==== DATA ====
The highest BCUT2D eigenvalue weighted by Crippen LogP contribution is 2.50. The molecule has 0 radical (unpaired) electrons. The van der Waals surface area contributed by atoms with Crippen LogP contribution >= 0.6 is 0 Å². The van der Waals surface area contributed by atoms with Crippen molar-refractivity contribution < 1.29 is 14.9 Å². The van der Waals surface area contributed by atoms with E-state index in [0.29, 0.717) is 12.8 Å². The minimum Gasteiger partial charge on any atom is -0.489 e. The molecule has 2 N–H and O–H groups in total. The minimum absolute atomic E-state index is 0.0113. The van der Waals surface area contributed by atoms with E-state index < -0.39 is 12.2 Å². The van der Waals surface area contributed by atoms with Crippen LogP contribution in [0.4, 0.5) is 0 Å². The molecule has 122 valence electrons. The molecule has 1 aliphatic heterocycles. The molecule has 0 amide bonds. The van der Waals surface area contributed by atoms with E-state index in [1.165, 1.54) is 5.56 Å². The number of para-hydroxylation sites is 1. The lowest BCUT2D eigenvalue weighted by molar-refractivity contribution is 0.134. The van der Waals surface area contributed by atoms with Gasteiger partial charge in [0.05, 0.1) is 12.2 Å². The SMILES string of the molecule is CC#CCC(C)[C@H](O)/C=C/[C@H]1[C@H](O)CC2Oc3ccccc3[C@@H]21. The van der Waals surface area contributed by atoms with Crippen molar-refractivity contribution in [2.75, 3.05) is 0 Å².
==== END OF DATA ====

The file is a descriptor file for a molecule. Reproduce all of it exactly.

The highest BCUT2D eigenvalue weighted by Crippen LogP contribution is 2.50. The molecule has 0 radical (unpaired) electrons. The van der Waals surface area contributed by atoms with Crippen LogP contribution >= 0.6 is 0 Å². The van der Waals surface area contributed by atoms with Crippen molar-refractivity contribution < 1.29 is 14.9 Å². The van der Waals surface area contributed by atoms with E-state index in [0.29, 0.717) is 12.8 Å². The minimum Gasteiger partial charge on any atom is -0.489 e. The molecule has 2 N–H and O–H groups in total. The minimum absolute atomic E-state index is 0.0113. The van der Waals surface area contributed by atoms with E-state index < -0.39 is 12.2 Å². The van der Waals surface area contributed by atoms with Crippen LogP contribution in [0.4, 0.5) is 0 Å². The molecule has 122 valence electrons. The molecule has 1 aliphatic heterocycles. The molecule has 0 amide bonds. The van der Waals surface area contributed by atoms with E-state index in [1.165, 1.54) is 5.56 Å². The number of para-hydroxylation sites is 1. The lowest BCUT2D eigenvalue weighted by molar-refractivity contribution is 0.134. The van der Waals surface area contributed by atoms with Gasteiger partial charge in [0.05, 0.1) is 12.2 Å². The SMILES string of the molecule is CC#CCC(C)[C@H](O)/C=C/[C@H]1[C@H](O)CC2Oc3ccccc3[C@@H]21. The van der Waals surface area contributed by atoms with Crippen molar-refractivity contribution in [2.75, 3.05) is 0 Å².